Zero-Day Malware Attacks You Can't Block

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Zero-Day Defense in Microsoft's New Operating System

How well will the much-touted new security features in Windows Vista protect you from a zero-day attack? Better than you might think.

Vista's new security features, such as IE's Protected Mode, offer additional protection--and more pop-up dialog boxes.
Vista's new security features, such as IE's Protected Mode, offer additional protection--and more pop-up dialog boxes.

The key new feature may be User Account Control, which changes user account permissions in Vista. As a matter of convenience--since administrator privileges are required for many common system tasks--almost every home user runs Windows XP under the administrator setting. But attackers can take advantage of the setting's carte-blanche rights to make major modifications to a system, such as by installing malware-hiding rootkits.

In contrast, the default Vista user account occupies a middle ground between an anything-goes administrator account and a hands-tied guest pass. Microsoft has tried to make the change more palatable by authorizing standard account holders to perform some routine system tasks such as printer driver installation, but power users are already complaining about having to click through too many User Account Control prompts that demand an administrator password.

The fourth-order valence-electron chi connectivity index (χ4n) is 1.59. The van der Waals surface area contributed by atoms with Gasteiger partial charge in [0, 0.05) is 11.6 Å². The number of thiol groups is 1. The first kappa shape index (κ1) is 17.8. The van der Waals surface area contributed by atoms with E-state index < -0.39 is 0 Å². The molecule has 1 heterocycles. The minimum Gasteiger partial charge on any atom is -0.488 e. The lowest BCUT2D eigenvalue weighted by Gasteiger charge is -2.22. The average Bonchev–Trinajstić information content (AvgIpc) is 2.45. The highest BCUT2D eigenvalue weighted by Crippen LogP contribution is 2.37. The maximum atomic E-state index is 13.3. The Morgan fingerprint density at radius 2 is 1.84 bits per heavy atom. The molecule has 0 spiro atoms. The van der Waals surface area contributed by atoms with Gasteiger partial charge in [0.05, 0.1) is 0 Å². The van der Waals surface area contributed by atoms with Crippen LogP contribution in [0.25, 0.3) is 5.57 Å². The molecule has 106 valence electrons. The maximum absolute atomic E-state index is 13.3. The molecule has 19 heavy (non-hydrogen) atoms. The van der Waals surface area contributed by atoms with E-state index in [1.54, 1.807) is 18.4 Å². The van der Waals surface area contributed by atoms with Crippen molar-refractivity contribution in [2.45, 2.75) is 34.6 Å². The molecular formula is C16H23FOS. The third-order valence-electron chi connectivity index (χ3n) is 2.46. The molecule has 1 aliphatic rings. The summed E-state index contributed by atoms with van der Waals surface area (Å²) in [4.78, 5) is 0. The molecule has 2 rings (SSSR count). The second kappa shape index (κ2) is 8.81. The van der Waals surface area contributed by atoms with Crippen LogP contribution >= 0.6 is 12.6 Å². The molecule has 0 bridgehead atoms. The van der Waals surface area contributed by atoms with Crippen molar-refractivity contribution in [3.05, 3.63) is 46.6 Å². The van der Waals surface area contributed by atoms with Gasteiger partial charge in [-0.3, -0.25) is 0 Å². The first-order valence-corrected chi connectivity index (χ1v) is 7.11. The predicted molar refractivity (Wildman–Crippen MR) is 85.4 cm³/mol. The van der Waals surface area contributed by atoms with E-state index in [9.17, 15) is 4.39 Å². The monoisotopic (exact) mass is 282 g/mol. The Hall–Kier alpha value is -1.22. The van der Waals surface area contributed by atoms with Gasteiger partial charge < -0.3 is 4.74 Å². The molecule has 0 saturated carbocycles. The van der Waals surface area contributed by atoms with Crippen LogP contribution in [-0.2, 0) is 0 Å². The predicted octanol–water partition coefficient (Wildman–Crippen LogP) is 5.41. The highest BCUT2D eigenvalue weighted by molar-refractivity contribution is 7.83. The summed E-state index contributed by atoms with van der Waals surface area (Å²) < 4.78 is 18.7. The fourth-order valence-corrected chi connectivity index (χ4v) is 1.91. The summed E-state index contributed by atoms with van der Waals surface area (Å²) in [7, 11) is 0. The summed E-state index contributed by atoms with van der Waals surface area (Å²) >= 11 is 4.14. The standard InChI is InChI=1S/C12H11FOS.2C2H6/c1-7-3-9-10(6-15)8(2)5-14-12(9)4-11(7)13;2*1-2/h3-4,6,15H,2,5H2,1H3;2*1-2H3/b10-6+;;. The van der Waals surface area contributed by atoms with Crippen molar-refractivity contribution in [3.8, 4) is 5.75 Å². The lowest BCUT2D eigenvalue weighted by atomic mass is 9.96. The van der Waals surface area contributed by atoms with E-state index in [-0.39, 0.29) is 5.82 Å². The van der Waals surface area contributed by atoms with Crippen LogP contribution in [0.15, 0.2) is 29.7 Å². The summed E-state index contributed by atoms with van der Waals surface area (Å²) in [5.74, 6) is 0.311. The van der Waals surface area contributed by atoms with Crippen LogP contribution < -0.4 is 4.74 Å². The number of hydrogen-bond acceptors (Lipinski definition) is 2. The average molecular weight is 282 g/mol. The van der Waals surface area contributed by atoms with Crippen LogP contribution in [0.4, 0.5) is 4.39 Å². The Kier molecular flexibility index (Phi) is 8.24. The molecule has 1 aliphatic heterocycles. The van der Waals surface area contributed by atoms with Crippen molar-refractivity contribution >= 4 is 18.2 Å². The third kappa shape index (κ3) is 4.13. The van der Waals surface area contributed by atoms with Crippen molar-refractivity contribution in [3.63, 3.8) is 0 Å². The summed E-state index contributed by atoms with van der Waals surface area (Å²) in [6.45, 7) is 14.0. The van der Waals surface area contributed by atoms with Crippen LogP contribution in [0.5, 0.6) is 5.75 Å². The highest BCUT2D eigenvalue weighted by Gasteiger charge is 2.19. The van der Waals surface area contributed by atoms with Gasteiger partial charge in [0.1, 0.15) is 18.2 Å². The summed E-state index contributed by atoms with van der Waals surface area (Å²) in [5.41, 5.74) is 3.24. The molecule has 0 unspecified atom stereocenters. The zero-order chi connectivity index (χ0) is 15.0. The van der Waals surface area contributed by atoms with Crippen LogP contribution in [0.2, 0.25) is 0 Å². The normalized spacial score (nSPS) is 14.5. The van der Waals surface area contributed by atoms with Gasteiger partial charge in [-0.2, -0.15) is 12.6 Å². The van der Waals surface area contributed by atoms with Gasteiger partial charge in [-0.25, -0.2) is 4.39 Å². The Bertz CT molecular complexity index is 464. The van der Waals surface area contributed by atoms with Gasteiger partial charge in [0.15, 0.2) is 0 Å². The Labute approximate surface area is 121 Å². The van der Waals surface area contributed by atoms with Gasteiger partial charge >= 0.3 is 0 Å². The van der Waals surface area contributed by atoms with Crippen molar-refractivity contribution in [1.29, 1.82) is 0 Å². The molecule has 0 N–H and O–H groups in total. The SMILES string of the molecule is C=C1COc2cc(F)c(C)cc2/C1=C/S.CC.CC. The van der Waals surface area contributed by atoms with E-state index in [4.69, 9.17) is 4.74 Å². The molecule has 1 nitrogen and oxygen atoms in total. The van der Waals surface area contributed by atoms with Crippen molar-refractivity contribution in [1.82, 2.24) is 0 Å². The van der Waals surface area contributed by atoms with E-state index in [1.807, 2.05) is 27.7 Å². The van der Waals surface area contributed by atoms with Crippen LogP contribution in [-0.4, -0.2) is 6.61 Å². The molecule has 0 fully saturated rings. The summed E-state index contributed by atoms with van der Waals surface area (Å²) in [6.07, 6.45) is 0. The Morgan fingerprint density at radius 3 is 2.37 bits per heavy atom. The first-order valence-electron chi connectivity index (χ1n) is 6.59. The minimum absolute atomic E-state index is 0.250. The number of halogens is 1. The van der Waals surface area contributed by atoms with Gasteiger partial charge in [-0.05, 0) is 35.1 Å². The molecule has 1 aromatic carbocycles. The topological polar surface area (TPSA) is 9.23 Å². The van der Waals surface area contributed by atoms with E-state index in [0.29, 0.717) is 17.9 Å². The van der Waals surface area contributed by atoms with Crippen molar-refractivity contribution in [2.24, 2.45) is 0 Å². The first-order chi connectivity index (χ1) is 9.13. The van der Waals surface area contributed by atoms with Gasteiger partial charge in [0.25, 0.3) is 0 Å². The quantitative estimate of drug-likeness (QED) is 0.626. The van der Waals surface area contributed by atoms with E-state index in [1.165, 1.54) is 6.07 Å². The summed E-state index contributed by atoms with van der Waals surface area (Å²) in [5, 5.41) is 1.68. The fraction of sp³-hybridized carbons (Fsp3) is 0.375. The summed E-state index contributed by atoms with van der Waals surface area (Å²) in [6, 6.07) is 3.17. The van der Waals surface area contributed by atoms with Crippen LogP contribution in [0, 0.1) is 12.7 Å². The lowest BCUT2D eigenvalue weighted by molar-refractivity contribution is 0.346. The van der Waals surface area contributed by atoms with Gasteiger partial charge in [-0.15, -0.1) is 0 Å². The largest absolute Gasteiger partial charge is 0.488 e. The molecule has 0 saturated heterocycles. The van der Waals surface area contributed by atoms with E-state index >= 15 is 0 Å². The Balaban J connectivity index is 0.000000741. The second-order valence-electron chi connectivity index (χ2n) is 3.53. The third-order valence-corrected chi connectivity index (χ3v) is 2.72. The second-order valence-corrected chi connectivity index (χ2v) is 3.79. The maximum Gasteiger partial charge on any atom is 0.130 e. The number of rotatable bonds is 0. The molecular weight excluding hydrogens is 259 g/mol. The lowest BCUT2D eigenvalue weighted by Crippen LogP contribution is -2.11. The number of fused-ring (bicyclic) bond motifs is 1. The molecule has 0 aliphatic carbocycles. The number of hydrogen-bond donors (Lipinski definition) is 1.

Also, Internet Explorer by default runs in a protected mode with the fewest permissions possible. This arrangement limits the havoc that a zero-day exploit capable of hijacking IE (such as the WMF or VML exploit) could wreak on your PC.

Finally, Vista ships with Windows Defender, which can block malware attempts to add entries to the startup folder--for example, in the guise of baseline antispyware. The operating system also shuffles the locations at which libraries and programs load into memory, so malware that attempts to find and change the system's most important processes will have to hit moving targets.

Myspace Invaded

December 28, 2005: In this precursor to the similar VML attack, a flaw in Microsoft's little-used WMF image type permits drive-by downloads to occur if a user views a page containing a poisoned image. Microsoft releases an early patch on January 5, but in July a malicious banner ad infects millions of as-yet-unpatched PCs visiting MySpace, Webshots, and other sites.

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